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9 Fiction Micro-Genres to Pack On Your Summer Holiday

Flights booked, sun cream bought and swimsuits on next-day-delivery order -- it's time to focus on the most important decision before heading to the airport: What books are you going to read on holiday this summer?

Flights booked, sun cream bought and swimsuits on next-day-delivery order -- it's time to focus on the most important decision before heading to the airport: What books are you going to read on holiday this summer?

Whether it's a flirty romance or the latest James Patterson installment, our holiday go-to books tend to be more of the same every year. Traditional book genres such as fantasy or crime can still leave you indecisive with too many books to choose from.

Looking for a change? We have you covered! At Novellic our readers create and join book clubs to read books from a wide range of fiction micro-genres which cater more specifically to readers' tastes. We've picked nine of our favourites (plus a fun bonus) to introduce you to for your summer reading pleasure:

1- Family Sagas

Often set against the backdrop of significant historical periods, family sagas tell the tales of multiple generations of the same family across a period of time. Readers of the likes of Elizabeth Jane Howard and Susan Howatch will enjoy these books:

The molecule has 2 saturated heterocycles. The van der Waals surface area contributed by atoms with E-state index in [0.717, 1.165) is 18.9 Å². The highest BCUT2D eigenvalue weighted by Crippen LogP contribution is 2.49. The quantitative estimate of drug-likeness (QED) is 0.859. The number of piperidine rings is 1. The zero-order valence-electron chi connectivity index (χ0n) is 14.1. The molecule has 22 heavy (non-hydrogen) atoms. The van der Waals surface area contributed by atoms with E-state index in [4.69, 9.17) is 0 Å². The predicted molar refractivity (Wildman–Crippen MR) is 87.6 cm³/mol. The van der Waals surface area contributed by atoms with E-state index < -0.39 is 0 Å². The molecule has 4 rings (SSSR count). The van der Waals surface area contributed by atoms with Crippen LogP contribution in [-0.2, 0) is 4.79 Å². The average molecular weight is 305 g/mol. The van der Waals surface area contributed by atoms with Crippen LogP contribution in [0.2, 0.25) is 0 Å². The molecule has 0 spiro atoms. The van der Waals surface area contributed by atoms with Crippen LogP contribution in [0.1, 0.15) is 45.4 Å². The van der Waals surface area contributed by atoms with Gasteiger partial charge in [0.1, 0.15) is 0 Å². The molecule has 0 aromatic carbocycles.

Born into an aristocratic family, beautiful Amy Lovell leads a whirlwind life of extravagant parties and debutante balls.

But Amy, curious about the world beyond the narrow confines of her class, is ill-suited to a life of indulgence. Eagerly embracing a nursing career, she is drawn into the radical politics of the day.

As the spectre of war looms, Amy's bittersweet love for the proud miner Nick Penry -- a love which defies the differences between them -- leads them to the conflict in Spain, where love and pain become inseparable agonies.

2- Noir

This genre is a close cousin of Hollywood's Film Noir and typically involves a crime or a murder set within a corrupt system of law enforcement, told from the perspective of the fabulously flawed characters:

Ree Dolly's father has skipped bail on charges that he ran a crystal meth lab, and the Dollys will lose their house if he doesn't show up for his next court date. With two young brothers depending on her, 16-year-old Ree knows she has to bring her father back, dead or alive. Living in the harsh poverty of the Ozarks, Ree learns quickly that asking questions of the rough Dolly clan can be a fatal mistake. But, as an unsettling revelation lurks, Ree discovers unforeseen depths in herself and in a family network that protects its own at any cost.

3- Dark Humour

Tackling heavy subjects through comedy, the books in this genre will have you in stitches one minute and contemplating the point of life the next. There are many classics in this category including cult hits Fear and Loathing in Las Vegas, Catch-22 and American Psycho: